Anne Sammon: “I think it's a balancing act and it’s all about what your justification is for asking employees about vaccination status. So if you are in a normal kind of office environment, not dealing with the public, not coming into contact with people who are extremely clinically vulnerable, then the employer is going to have to show why it is that they think it's necessary to ask that information and it's the same sorts of issues that you'd be looking at if you were implementing a mandatory vaccination policy. So, what is it that you're saying that having vaccination will help with in terms of a health and safety angle, and any other angle that you go down? I suppose one of the tricky things for employers is that a lot of this is about the scientific evidence that is out there which is kind of evolving and changing on almost a daily basis. So one of the arguments we've seen some employers want to run is to say, well, actually, there's evidence that that vaccination stops transmission and if vaccination stops transmission, from a health and safety perspective, one of the things that we're trying to do within our working environment is minimise transmission so, therefore, if we know that people have been vaccinated that helps with some of the other measures that we can maybe reduce or take additional steps where people haven't been vaccinated to make sure that we are doing everything we can to minimise transmission within the workplace.”

    Joe Glavina: “The Health Secretary has said that no unvaccinated worker should be "scapegoated or shamed", and should instead be supported to make "a positive choice". That’s easy to say but, on the ground, very difficult to manage, I would have thought”

    Anne Sammon: “I think it's incredibly difficult because I think by this point people have made their decisions. We are not at the outset of vaccination, these aren't people who are undecided about whether to be vaccinated or not, many of them will have very strong views about vaccination and therefore a manager sitting down and saying, oh, I really think you should be vaccinated, is unlikely to have the kind of positive impact that the Health Secretary is maybe suggesting it might. It also puts the manager in quite a difficult position because you can see that where somebody does have those very strong views, anything that you say to them to try and persuade them, could potentially be seen by them as being harassment and therefore it's a very difficult line for managers to tread around this issue. Where the government's mandated vaccination it’s quite difficult to see how employers will have any option other than terminating employment if there aren't other roles that might be available. for that individual.”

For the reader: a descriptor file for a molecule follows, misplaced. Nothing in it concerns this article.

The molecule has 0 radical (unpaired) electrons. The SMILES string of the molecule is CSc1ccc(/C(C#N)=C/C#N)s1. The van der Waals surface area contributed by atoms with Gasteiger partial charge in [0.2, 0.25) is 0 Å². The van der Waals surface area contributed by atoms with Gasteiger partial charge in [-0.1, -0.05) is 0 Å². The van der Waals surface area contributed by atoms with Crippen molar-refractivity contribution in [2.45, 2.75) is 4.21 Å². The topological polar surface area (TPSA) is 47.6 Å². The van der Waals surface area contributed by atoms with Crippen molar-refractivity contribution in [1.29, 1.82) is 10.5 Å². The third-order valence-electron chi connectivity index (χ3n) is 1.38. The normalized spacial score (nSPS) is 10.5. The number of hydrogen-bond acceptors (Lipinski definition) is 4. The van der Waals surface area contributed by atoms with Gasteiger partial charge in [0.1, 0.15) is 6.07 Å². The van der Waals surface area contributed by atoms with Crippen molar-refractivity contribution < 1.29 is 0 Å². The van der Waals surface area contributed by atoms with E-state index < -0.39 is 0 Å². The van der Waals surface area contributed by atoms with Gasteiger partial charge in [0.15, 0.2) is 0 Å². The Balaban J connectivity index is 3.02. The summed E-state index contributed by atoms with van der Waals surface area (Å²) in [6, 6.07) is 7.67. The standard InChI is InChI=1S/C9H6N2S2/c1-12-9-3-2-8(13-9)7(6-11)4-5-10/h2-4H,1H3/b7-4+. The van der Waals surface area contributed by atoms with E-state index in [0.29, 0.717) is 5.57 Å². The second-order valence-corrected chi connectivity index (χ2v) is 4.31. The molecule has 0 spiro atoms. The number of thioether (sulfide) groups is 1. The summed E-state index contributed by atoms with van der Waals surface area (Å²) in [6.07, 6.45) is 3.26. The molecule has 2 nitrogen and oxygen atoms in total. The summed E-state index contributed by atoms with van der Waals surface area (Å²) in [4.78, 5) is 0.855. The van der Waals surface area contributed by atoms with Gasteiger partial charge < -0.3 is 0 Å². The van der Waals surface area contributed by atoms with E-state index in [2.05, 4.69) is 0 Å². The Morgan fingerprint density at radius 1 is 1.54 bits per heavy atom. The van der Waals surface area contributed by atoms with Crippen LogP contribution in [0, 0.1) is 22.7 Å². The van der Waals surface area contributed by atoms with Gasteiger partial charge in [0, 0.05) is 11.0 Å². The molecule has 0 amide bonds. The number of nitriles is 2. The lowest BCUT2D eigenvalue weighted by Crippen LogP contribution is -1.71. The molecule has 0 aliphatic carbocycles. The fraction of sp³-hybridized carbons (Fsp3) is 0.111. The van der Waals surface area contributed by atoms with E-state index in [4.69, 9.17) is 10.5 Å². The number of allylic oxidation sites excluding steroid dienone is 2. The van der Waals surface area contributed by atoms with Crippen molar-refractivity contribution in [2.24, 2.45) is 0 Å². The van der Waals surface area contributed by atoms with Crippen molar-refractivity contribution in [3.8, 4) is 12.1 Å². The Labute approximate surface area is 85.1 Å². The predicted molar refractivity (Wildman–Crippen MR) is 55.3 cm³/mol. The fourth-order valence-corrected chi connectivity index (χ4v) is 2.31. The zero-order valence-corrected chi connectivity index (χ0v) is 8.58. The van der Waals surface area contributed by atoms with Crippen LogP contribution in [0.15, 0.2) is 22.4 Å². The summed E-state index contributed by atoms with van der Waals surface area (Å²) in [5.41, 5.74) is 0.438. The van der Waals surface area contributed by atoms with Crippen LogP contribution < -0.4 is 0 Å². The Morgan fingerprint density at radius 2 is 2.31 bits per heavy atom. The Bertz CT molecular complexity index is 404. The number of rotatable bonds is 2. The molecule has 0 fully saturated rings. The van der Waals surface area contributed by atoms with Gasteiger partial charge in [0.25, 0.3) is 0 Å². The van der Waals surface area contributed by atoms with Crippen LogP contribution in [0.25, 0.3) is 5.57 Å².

Joe Glavina: “Yes, can I ask you about those other roles. Is there a duty here to look at redeployment?”

    Anne Sammon: “So I think any employer that's looking at issues of termination it's always a good idea to look and see if there are other roles that somebody could be moved into where it's this type of issue where we're saying that the reason that somebody can't fill their role is for a specific reason that might not apply to other roles. I think the challenge, both for the care sector in terms of the deadline from last week and also the NHS in terms of the deadline in April, is that the mandatory vaccination piece applies quite widely and, therefore, if we're saying all frontline NHS workers have to be vaccinated then we're looking at moving some of those vital frontline staff out to other services, and even that is going to have an adverse impact on the NHS’s ability to deal with any upcoming emergencies that we might have in the healthcare sector. So, it’s really challenging and the thing that we've seen within the care sector is there just aren't lots of open jobs where vaccination isn't required and, therefore, I think whilst employers should look and see whether there are alternatives, whether we will actually see that, come April, is an unknown at this point.”

    The mandatory vaccination policy for the NHS is expected to be in force with effect from 1 April next year. As far as the care sector is concerned, the rules are already in force. So, people working in care homes in England must be fully vaccinated against Covid-19 unless they have a medical exemption. Has covered this in some detail in her article ‘Compulsory vaccination for care home workers in England’. That is available now for viewing from the Outlaw website.


We are processing your request. \n Thank you for your patience. An error occurred. This could be due to inactivity on the page - please try again.